Clyburn calls for full-court press on voting rights
Congress’s most powerful Black lawmaker called Thursday for President Biden and Democratic leaders to launch a full-court press to protect voting rights ahead of the midterm elections, warning that a failure to counter new state restrictions would both disenfranchise minority voters and erode Democratic support at the polls.
Rep. James Clyburn (D-S.C.), the majority whip, acknowledged that with the Senate filibuster intact, legislation designed to protect voting rights faces long odds. But when asked about alternative strategies for shoring up voter protections — including unilateral action by President Biden and the allocation of new election funding from Congress — Clyburn was terse.
“All of the above,” the No. 3 House Democrat said during an interview with The Washington Post.
Clyburn said he has not spoken directly to Biden about the possibility of executive actions, but he was quick to point out that both the Emancipation Proclamation, under President Lincoln, and the move to integrate the U.S. Armed Forces, under former President Truman, were both unilateral efforts with enormous historic implications.
“The executive order can do a lot, and if that’s what the president wants to use, I don’t oppose that,” Clyburn said. “In fact, I would propose it.”
The comments arrive as a number of states — virtually all of them led by Republicans — race to adopt tougher voting laws in the wake of the 2020 presidential election, which former President Trump has falsely claimed was fraudulent. A new GOP bill in Arizona, for instance, would empower the legislature to overturn election results across the state.
In response, House Democrats this month passed legislation designed to counter those restrictions and make it easier, not harder, for citizens to vote. Supporters, led by the Congressional Black Caucus, consider the bill crucial to ensuring fair elections. But the bill has hit a wall in the Senate in the form of a Republican filibuster.
GOP leaders have defended their opposition, saying that the 2020 elections ran smoothly, so there’s no need for federal intervention.
“[In] a recent survey, 94 percent of Americans thought it was easy to vote,” Senate Minority Leader Mitch McConnell (R-Ky.) said recently. “This is not a problem.”
Democrats are wondering, then, why so many Republican states are rushing to adopt tougher laws in the name of voter security.
“It seems very telling that somehow making it easier for people to cast votes, Trump believes, is advantageous only to Democrats,” House Majority Leader Steny Hoyer (D-Md.) said Wednesday in a forum with CQ Roll Call.
The debate comes as Democrats face increasingly tough odds of keeping control of the House in November’s midterms, and as Biden’s approval rating among Black voters has plummeted in recent months.
Clyburn had warned throughout the past year that it would be politically “catastrophic” for Democrats if they allowed the filibuster to sink efforts to adopt new voting rights protections. He had urged Biden to press Senate Democrats — particularly the centrist Sens. Joe Manchin (W.Va.) and Kyrsten Sinema (Ariz.) — to support a carve-out to the filibuster rule that would be narrowly targeted to voting rights legislation.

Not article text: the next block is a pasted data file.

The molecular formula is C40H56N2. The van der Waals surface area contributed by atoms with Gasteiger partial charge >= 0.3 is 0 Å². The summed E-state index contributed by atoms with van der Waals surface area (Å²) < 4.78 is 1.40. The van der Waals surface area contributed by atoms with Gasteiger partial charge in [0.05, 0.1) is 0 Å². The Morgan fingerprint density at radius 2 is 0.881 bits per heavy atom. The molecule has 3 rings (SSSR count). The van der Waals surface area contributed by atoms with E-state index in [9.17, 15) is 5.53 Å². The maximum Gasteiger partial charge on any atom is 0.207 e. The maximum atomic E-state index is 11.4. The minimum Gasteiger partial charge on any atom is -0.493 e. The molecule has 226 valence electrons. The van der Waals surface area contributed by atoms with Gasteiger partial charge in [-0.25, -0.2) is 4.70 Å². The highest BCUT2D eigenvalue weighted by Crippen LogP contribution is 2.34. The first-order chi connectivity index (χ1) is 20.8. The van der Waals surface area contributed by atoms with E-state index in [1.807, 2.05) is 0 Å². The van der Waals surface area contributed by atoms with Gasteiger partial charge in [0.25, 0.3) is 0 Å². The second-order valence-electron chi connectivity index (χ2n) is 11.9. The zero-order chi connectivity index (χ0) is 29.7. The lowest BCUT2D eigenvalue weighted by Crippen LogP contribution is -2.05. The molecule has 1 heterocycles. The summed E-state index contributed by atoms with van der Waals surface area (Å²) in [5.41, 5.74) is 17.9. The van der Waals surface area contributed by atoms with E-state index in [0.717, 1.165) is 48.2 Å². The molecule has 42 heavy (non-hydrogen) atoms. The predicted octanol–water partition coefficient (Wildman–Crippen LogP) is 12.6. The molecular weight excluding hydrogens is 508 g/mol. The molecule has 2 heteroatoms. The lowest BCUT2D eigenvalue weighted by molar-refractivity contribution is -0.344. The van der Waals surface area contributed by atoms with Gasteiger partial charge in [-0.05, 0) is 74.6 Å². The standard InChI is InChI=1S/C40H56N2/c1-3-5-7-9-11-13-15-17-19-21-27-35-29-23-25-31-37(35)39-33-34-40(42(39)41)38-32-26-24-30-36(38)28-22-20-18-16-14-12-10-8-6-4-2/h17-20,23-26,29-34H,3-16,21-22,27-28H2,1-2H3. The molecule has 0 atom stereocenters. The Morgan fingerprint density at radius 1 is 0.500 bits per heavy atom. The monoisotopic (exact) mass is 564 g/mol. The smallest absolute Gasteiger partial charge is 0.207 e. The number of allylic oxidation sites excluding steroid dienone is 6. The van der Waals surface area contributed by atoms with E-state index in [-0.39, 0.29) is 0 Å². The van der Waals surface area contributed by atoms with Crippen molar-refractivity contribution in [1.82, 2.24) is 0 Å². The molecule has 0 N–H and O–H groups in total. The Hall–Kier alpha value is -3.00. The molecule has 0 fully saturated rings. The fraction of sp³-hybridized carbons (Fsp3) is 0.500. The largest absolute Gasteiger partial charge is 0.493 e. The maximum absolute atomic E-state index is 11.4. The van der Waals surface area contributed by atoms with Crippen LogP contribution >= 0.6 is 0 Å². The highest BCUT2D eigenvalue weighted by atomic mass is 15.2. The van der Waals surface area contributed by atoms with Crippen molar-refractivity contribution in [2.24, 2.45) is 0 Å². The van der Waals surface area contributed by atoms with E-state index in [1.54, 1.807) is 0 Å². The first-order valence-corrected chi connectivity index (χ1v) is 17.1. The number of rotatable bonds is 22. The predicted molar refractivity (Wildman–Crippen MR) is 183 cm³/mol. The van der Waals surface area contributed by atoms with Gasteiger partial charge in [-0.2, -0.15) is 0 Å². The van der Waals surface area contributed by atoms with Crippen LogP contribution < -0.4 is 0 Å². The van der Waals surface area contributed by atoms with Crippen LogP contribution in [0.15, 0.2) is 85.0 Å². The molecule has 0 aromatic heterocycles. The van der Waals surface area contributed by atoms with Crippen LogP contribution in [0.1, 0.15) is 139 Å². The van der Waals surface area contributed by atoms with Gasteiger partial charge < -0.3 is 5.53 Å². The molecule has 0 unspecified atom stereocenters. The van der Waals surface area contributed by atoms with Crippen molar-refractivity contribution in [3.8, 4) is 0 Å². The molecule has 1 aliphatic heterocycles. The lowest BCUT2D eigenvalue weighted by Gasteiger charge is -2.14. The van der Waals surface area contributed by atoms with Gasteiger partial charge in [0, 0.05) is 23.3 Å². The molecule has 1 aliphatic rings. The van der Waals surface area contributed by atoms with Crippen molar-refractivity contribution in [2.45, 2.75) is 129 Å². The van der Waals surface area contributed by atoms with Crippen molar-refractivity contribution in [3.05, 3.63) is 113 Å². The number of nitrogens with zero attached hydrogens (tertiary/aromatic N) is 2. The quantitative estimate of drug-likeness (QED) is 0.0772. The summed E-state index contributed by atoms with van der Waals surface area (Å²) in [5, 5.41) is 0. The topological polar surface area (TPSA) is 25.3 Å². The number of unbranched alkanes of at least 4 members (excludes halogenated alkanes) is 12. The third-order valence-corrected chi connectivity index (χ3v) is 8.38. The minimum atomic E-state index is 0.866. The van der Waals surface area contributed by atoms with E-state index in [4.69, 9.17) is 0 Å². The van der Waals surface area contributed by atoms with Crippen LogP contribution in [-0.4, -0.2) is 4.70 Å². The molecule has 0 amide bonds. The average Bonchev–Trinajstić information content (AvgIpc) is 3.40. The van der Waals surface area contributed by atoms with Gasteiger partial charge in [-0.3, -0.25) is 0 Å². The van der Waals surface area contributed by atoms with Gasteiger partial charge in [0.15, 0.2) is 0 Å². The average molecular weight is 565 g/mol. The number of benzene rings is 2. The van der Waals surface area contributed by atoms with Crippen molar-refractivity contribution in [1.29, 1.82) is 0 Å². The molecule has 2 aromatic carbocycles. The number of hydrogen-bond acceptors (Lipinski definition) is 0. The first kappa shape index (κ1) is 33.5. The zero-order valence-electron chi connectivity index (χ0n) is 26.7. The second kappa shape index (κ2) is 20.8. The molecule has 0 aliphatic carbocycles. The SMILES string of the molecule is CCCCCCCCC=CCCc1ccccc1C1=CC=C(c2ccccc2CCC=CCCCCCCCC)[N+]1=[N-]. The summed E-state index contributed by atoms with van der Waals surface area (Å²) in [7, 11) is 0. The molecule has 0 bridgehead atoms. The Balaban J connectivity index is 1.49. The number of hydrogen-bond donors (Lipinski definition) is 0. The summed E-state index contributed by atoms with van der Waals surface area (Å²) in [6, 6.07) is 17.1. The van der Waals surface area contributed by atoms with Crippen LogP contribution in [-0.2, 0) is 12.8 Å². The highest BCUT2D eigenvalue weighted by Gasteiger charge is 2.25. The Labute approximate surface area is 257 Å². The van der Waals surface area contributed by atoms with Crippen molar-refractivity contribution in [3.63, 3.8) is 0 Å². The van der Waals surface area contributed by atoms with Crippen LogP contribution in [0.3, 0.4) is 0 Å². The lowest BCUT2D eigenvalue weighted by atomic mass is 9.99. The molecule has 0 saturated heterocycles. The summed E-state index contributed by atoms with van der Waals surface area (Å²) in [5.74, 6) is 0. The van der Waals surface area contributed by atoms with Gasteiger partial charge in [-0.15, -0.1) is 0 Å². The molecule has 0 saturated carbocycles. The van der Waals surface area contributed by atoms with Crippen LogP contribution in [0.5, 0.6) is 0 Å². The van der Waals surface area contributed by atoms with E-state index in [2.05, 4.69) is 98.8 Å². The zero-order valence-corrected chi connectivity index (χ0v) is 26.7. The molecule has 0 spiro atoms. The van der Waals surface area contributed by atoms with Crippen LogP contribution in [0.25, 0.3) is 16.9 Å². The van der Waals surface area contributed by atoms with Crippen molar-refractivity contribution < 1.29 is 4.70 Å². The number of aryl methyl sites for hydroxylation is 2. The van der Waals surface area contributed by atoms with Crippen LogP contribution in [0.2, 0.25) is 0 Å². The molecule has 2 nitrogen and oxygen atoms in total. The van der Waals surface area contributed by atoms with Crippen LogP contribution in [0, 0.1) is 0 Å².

Biden this month endorsed that strategy, which Senate Democratic leaders attempted last week. It was blocked by Manchin and Sinema.
Clyburn, whose endorsement of Biden in the South Carolina primary helped to revive a sinking campaign, suggested Thursday that the Democrats’ failure to reform the filibuster for the sake of passing voting rights protections is a large reason for the Biden’s sinking numbers among Black voters.
“The fact of the matter is: people have certain expectations,” he told The Post. “When Joe Biden’s campaign was in need of energy — he had lost three primaries coming into South Carolina — and I thought that certain things needed to happen to get that campaign back on track and on a successful journey.”
“I talk to people, and I listen to people, and I try to give my party the benefit of these discussions,” he added. “And so I knew that we would suffer significantly if we failed to do something about the filibuster. Now we have failed to do anything about the filibuster.”
In a subsequent interview with The Hill, Clyburn defended Biden’s track record, noting that he’s passed groundbreaking legislation, including massive funding for infrastructure projects, while nominating a historic number of Black women to the federal bench. The president’s standing among Black voters has fallen, he added, because those voters are unaware of those accomplishments.
“You’ve gone from nine-out-of-10 to six-out-of-10 because we have failed to make people aware of what this man has done,” Clyburn said. “He has just nominated eight black women to circuit court judgeships, which equals all the presidents before him. Nobody’s writing about that. He has [seated] 42 people to the bench, the highest of any president’s first term, ever. Nobody’s writing about that.”
Clyburn vowed that the approval numbers will rise again, not least because Biden has vowed to name a Black woman to replace Justice Stephen Breyer on the Supreme Court.
“We will turn them around,” he said. “He’s going to put a Black woman on the Supreme Court, just like he when pledged to do it then he turned the numbers around in South Carolina.”
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